Over at Stubborn Facts, Tully has been providing extensive coverage of the continuing progress of an utterly-wrongheaded bill that will essentially limit press freedom to the established and well-paid journalistic elite, and strip away those freedoms from the average citizen.
This bill started off innocently enough, but in the legislative factory, a nefarious change was made. Here's how the bill started out:
(2) COVERED PERSON- The term `covered person' means a person engaged in journalism and includes a supervisor, employer, parent, subsidiary, or affiliate of such covered person.
...(5) JOURNALISM- The term `journalism' means the gathering, preparing, collecting, photographing, recording, writing, editing, reporting, or publishing of news or information that concerns local, national, or international events or other matters of public interest for dissemination to the public.
All good in the hood so far, right? Even righty Mike Pence supported this bill at first. But here's the problem. Look at what happened:
(2) COVERED PERSON- The term `covered person' means a person who regularly gathers, prepares, collects, photographs, records, writes, edits, reports, or publishes news or information that concerns local, national, or international events or other matters of public interest for dissemination to the public for a substantial portion of the person's livelihood or for substantial financial gain and includes a supervisor, employer, parent, subsidiary, or affiliate of such covered person.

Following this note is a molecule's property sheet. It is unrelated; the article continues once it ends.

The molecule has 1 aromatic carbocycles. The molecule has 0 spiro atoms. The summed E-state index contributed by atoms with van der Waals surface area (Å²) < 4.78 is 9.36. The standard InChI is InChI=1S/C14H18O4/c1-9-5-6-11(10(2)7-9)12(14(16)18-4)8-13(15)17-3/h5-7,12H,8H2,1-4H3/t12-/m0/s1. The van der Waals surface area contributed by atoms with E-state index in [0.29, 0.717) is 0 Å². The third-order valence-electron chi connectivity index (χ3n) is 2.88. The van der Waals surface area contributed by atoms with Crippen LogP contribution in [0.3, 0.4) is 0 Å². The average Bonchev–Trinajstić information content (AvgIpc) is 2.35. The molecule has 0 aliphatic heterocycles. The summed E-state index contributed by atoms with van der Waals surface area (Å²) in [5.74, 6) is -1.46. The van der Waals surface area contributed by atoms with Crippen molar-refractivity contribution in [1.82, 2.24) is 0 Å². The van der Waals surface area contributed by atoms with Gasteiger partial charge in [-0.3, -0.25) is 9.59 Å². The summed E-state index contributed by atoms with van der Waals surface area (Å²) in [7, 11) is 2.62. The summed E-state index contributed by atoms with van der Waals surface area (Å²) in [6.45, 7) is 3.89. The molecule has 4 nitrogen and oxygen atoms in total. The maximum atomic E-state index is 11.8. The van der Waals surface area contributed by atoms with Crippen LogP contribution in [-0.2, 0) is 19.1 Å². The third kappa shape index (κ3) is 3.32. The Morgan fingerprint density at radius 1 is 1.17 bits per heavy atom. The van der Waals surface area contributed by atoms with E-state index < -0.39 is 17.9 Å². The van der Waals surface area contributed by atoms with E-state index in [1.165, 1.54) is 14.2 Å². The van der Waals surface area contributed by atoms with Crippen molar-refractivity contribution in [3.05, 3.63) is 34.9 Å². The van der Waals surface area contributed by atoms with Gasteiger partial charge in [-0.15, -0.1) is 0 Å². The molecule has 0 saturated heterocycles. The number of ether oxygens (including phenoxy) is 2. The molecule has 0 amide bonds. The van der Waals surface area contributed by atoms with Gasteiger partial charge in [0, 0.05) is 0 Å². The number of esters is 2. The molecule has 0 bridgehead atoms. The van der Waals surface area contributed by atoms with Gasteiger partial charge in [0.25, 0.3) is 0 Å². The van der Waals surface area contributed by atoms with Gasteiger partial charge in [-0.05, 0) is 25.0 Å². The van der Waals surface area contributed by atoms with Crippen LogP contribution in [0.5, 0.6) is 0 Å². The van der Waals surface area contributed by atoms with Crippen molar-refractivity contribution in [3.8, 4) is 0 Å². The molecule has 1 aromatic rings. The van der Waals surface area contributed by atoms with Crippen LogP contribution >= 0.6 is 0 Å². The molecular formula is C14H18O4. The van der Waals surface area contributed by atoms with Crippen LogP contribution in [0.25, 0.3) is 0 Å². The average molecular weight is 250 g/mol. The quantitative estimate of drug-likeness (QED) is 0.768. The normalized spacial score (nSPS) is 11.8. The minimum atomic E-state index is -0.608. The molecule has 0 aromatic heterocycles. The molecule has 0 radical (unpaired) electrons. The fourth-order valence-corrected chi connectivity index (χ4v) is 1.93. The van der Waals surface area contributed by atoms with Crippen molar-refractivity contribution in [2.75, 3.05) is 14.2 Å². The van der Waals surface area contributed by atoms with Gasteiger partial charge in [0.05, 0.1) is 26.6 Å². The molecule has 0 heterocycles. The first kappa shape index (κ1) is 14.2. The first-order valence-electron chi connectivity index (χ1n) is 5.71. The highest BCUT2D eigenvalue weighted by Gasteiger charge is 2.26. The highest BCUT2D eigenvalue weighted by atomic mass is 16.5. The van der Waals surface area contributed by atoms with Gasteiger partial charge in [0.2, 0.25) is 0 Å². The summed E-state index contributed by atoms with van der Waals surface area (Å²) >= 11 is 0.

See what happened? Now the bill only protects you if you're a paid journalist, and journalism is a substantial part of your livelihood. In other words, the average blogger is left out.
This bill, HR 2102, passed the House in October. Tully brought it to the forefront again, after coming across this, which uses some of the most absurd reasoning I've seen in a while, and tries to make the case that citizen journalism is dangerous:
Supporters of "citizen journalism" argue it provides independent, accurate, reliable information that the traditional media don't provide. While it has its place, the reality is it really isn't journalism at all, and it opens up information flow to the strong probability of fraud and abuse. The news industry should find some way to monitor and regulate this new trend.
It seems that Congress has already started on that.
Hazinski continues, with this nugget:
This is like saying someone who carries a scalpel is a "citizen surgeon" or someone who can read a law book is a "citizen lawyer."
Umm, no, it's not, you idiot. First off, there is no constitiutional right to be a lawyer or a surgeon, and the field of journalism is so different from law and medicine, that your analogy is rendered beyond ridiculous.
The underlying argument here, and the underlying argument in the change in the bill, is a belief that the press has special freedoms granted them by the Constitution. The Founders didn't give freedom to the press, they gave the freedom of the press, to the people.
I wrote on this awhile back, when the NYT tried to justify their leak of the SWIFT terrorist banking story.
This bill needs to die in the Senate, and quickly.
HT again to Tully over at SF.